Materials

Antitrust Guidelines for Platform Economy issued in China

At the backdrop of the rapid growth of platform economy and the development of new services and business models, the antitrust regulation is challenged by new forms of anticompetitive behavior. In order to protect fair competition and consumer rights, to promote healthy development of platforms, to encourage innovations and scientific regulation approach, the Antimonopoly Committee of the State Council of China issued the Antitrust Guidelines for Platform Economy (“the Guidelines”). The Guidelines are based on the Antimonopoly Law of China (“the AML”) and dedicated to clarify the principles of antitrust regulation in the context of digital industry.

The Guidelines state that the basic provisions, principles and analysis framework, provided by the AML, are totally applicable to the undertakings of platform economy, but one must also consider the specifics of new economy sector. The document consists of 6 chapters (Basic Principles, Anticompetitive Agreements, Abuse of Dominant Market Position, Economic Concentrations, Abuse of Administrative Power to Eliminate or Restrict Competition and Miscellaneous), total 24 articles.

The Basic Principles declare the purpose and basis of the Guidelines, define key concepts (“a platform”, “a platform operator”, “a platform actor” and “an undertaking of platform economy”), introduce basic regulation principles of Chinese platform economy (to protect fair competition, to perform scientific and effective regulation, to protect legal interests of all parties) and address the criteria to define a market in both product and geographic dimensions.

The chapter on Anticompetitive Agreements provides significant factors for determining if an agreement, a decision or concerted practices that restrict competition take place (market power of platform operator, competitive situation, access to market etc), specify agreement types (vertical, horizontal, hub-and-spoke) and how they might be executed on the platform (by data collection, technologies, algorithms etc). The Guidelines also confirm that leniency policy applies to undertakings that wish to self-report.
The Abuse of Dominant Market Position offers criteria to determine market position (market share, ability to control the market, financial and technical conditions, dependence of other undertakings etc), describe forms of such abuse (unfair pricing, selling for the price lower than prime costs, refuse to deal, tie-in sales etc) and advise on how to indentify the unlawful behavior.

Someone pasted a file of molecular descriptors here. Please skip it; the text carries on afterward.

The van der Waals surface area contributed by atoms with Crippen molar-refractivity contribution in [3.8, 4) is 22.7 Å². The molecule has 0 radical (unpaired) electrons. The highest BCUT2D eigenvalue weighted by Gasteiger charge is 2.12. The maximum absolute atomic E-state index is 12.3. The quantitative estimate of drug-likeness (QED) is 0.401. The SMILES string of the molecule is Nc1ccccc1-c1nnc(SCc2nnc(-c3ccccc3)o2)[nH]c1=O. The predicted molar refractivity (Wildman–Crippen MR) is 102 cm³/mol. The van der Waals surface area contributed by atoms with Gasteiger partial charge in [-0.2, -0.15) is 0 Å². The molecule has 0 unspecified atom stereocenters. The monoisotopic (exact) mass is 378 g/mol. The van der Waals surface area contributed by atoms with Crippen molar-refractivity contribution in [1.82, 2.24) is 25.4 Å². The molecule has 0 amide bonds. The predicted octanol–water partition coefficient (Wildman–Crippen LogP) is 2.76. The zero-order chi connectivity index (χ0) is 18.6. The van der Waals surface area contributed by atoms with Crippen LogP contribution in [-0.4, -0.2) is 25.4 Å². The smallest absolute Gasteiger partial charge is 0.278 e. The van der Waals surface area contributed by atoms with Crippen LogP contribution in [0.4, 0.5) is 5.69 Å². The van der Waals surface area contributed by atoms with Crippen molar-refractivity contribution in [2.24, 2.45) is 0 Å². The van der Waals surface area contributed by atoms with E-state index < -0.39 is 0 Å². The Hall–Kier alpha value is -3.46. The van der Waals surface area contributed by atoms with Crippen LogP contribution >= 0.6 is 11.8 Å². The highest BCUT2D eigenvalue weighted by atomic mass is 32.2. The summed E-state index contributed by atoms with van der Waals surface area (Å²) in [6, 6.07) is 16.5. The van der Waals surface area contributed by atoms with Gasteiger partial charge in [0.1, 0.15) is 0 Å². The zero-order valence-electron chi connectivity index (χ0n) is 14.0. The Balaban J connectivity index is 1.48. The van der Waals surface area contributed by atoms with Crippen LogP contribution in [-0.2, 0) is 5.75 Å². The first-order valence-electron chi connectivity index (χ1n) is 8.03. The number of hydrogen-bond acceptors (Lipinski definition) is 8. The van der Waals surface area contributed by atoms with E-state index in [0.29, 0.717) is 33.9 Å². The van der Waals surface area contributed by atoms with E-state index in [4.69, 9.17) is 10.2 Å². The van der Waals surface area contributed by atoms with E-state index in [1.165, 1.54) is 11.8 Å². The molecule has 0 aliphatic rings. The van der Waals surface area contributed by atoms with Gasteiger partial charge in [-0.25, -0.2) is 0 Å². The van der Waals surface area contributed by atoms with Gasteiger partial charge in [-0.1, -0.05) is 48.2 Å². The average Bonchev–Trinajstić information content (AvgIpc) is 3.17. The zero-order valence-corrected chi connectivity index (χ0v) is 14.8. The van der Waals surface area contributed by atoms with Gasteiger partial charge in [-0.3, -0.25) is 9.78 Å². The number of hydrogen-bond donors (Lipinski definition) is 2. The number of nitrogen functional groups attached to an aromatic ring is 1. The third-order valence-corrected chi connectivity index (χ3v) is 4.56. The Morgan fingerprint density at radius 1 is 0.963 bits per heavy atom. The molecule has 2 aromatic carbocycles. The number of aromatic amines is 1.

The Economic Concentrations recognize that methods of turnover calculation depend on industry business practice, payment methods, business model, role of platform operator etc. The Guidelines explicitly state that the obligation for premerger filing applies not only to traditional undertakings, but also to variable interest entity structures – in VIE-structures investors exercise their control not through share ownership but through various agreement; such model refers to Alibaba, Sina, Netease and other big tech companies. If a transaction does not require filing but an enforcement body of State Council suspects possible impact on competition, it may launch investigation at its own discretion. The key factors to determine M&A deal impact on competition include market share, ability to control the market, market concentration level, competitive situation, as well as impact on the market access, consumers and growth of technology. If M&A is not stopped, the enforcement body may impose structural or behavioral remedies.

As provided by the Guidelines, the abuse of administrative power to eliminate or restrict competition may refer to discriminating non-local undertakings, blocking regional commodity circulation, forcing undertakings to carry out monopolistic conducts under the AML or stipulating regulations that eliminate or restrict competition.

Recently, the operation of digital sector in China receives special attention of both public and authorities. The State Administration for Market Regulation have launched several antitrust probes into tech companies (Alibaba, vip.com) and imposed administrative penalties (unfair pricing by vip.com, unfiled acquisitions by Alibaba, China Literature and Hive Box) etc. The SAMR indicated that the Guidelines were a further step to tighten oversight of Internet industry. It would continue to study the specific features of platform economy, to develop regulatory rules and to promote to establishment of health market order.